Sexual Behaviours of Concern

  • Touching private body parts in public or to excess
  • Removing clothes in public
  • Masturbating in public areas
  • Touching others inappropriately
  • Discussing inappropriate sexual subjects
  • Looking up shorts, skirts, dresses or down shirts
  • Obscene gestures
  • Non-consensual hugging
  • Inappropriate remarks and suggestions that have sexual connotations
  • Echolalic repetition of sexual terms
  • Perseveration on sexual topics

(Adapted from Lawrie, B. & Jillings, C. (2004). Assessing and addressing inappropriate sexual behaviour in brain-injured clients, Rehabilitation Nursing, 29(1): 9-13.
Ray, F., Marks, C., & Bray-Garretson, H. (2004). Challenges to treating adolescents with Asperger’s syndrome who are sexually abusive. Sexual Addiction & Compulsivity, 11, 265–285.)

There are a number of explanations for why sexual behaviours of concern may occur:

  • Inappropriate sexual conduct becomes the only alternative to seeking relationships
  • A young person tries to copy an observed adult sexual behaviour
  • Attempts to make connections with peers using sexual information and behaviours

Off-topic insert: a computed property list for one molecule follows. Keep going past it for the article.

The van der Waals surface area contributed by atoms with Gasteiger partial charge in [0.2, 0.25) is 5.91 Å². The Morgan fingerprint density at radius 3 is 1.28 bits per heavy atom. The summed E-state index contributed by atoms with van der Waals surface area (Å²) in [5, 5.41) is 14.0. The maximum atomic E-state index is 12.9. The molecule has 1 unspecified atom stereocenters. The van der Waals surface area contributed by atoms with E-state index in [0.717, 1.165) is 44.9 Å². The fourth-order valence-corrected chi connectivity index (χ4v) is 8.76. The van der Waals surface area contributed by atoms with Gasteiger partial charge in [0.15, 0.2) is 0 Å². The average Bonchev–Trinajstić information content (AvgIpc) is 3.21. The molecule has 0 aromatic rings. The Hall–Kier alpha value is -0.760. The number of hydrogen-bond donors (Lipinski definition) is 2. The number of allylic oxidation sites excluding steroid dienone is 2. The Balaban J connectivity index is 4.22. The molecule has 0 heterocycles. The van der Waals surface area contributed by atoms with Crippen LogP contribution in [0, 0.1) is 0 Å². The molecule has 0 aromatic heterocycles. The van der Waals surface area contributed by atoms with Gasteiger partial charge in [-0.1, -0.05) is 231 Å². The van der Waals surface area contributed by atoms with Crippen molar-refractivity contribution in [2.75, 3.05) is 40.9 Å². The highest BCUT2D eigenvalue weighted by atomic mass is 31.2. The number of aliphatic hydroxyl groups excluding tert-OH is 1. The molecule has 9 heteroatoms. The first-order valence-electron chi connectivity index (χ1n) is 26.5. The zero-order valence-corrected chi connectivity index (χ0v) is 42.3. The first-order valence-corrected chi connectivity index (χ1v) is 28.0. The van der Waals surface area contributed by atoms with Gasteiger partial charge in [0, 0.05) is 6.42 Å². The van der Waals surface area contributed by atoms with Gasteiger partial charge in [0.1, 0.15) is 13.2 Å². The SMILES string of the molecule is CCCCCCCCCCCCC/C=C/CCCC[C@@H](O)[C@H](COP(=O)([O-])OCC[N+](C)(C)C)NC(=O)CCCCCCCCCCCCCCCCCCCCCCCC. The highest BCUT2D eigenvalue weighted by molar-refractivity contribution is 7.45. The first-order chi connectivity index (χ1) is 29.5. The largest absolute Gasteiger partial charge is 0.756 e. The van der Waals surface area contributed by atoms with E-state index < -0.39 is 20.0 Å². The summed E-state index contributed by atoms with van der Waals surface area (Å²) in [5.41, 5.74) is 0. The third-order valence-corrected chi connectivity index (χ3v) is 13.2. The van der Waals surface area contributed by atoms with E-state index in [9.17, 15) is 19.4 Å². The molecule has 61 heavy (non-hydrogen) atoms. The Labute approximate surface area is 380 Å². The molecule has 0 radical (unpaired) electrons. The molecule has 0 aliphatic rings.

• Experiences of sexual abuse
  • Some medications can affect libido, sexual interest or drive. Others can make arousal and ejaculation difficult which may increase tendency towards compulsive masturbation and other sexual behaviours

The following strategies may be of help:

  • Interrupt the behaviour.
  • Remind the person of the appropriate time and place for masturbating.
  • Redirect the person to an activity that involves high concentration, lots of physical activity or the use of both hands.
  • Provide reinforcement for staying on the assigned task.
  • Redirect the person to a more appropriate location.
  • Provide visual schedule which includes private time breaks so that the person can anticipate and plan for personal needs.